JAIRO HERNANDO ESTRADA ÁLVAREZ, Vice Minister for Foreign Affairs of Guatemala, underscored the importance of respect for sovereignty, sovereign equality, non-interference and the constant search for mutual benefit in the context of South-South cooperation.  Guatemala’s national development plan 2032 outlines its commitment to achieve sustainable development, he said, noting that the country must not be excluded from cooperation agreements.  As Secretary pro tempore of the twenty-sixth Ibero-American Conference, Guatemala led a process to articulate robust positions on South-South cooperation, demonstrating that regional forums achieve better practices, ensure mutual understanding and find solutions adapted to their particular needs.  With the goal of being both a beneficiary and source of South-South cooperation, Guatemala seeks to increase its portfolio of such projects.  It is important to strengthen transparency and accountability, bearing in mind that public action must be at the service of citizenship.  The principles of South-South cooperation must prevail, he said, cautioning against the imposition of efficiency criteria on development assistance, which hinders such efforts.

Speaking as President pro tempore of the Central American Integration System, which also includes El Salvador, Honduras, Costa Rica, Panama and the Dominican Republic, he underscored the contribution of South-South and triangular cooperation in implementing the 2030 Agenda.  For those countries, intraregional cooperation is a mode that promotes the exchange of best practices in sustainable development.  He expressed support for the group’s five pillars, which include economic and social integration, democratic security and mitigation of natural disasters and climate change impacts.  While those modalities do not substitute North-South cooperation, they are guided by joint participation, mutual responsibility, non-conditionality and non-interference.  He welcomed ODA’s role in strengthening national strategies and reducing structural gaps, voicing concern about the need for economic growth criteria that considers human development.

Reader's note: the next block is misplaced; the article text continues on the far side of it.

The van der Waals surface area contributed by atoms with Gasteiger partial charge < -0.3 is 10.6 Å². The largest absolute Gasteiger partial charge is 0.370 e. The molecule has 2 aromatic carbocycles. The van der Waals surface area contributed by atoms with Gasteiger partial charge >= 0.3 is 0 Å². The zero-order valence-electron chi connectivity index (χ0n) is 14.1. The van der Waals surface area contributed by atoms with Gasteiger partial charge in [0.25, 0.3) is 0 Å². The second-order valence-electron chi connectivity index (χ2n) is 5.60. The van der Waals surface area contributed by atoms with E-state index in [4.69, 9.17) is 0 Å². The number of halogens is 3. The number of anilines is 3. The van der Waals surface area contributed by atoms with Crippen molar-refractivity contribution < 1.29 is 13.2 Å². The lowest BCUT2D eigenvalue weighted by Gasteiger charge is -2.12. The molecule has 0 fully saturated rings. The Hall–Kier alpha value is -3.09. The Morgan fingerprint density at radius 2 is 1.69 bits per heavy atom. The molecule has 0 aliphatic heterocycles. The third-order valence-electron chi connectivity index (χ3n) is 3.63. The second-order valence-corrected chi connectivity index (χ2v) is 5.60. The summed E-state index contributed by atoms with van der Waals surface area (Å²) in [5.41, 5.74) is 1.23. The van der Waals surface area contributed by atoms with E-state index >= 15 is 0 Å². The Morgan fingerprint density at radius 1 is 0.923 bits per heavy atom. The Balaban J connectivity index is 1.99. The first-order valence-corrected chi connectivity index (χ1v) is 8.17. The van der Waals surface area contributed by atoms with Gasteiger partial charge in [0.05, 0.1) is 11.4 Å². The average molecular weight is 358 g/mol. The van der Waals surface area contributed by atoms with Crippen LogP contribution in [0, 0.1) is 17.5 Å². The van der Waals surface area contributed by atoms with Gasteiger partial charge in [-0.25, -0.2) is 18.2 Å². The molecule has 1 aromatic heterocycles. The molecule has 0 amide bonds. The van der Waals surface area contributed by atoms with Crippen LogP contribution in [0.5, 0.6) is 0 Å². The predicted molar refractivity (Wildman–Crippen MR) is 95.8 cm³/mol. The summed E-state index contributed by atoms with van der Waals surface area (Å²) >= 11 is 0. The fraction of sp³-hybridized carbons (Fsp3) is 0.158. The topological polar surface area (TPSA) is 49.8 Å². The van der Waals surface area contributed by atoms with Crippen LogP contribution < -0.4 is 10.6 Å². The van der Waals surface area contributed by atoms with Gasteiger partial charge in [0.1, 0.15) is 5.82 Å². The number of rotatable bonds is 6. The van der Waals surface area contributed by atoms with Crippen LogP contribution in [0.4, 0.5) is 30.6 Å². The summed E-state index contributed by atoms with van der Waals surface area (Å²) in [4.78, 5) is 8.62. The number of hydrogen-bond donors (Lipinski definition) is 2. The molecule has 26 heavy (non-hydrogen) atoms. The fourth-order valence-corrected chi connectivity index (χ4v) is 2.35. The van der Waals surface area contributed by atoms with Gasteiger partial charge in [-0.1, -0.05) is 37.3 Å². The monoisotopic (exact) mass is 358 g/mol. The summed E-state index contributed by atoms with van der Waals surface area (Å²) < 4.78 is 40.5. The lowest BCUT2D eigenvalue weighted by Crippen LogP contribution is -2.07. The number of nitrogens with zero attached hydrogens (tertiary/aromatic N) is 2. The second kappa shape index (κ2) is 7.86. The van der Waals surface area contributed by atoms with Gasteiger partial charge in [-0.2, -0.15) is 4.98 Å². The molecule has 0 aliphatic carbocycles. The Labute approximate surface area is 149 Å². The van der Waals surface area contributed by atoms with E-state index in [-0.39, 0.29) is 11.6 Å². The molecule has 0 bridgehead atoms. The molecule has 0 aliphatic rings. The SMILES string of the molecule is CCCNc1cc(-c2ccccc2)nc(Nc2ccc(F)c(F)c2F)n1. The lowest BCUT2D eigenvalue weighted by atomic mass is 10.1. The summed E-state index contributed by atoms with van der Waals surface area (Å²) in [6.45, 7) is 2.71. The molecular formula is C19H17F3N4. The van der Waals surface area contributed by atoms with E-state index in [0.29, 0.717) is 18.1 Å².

ARTAK APITONIAN, Deputy Minister for Foreign Affairs of Armenia, agreed with other speakers that international development — along with the challenges and opportunities it entails — have become much more complex, especially for middle-income countries.  In light of changes manifested through the Velvet Revolution, Armenia is working to align its development plans and its ambitious national reform agenda with the Sustainable Development Goals.  It pays particular attention to creating knowledge-based platforms that embrace innovation as an important tool for expediting realization of the Goals, he said, pointing out that the Global Innovation Index recently classified the country as an “innovation achiever”.  Despite all those strides, Armenia — a landlocked country — faces transport and economic blockades from neighbouring Azerbaijan and Turkey.  Coercive unilateral measures and the lack of a cooperative atmosphere negatively impact implementation of the Sustainable Development Goals.  Meanwhile, the use and threat of force by Azerbaijan poses an existential threat to the security and lives of the people of Nagorno-Karabakh and remain serious obstacles to the peaceful resolution of the conflict.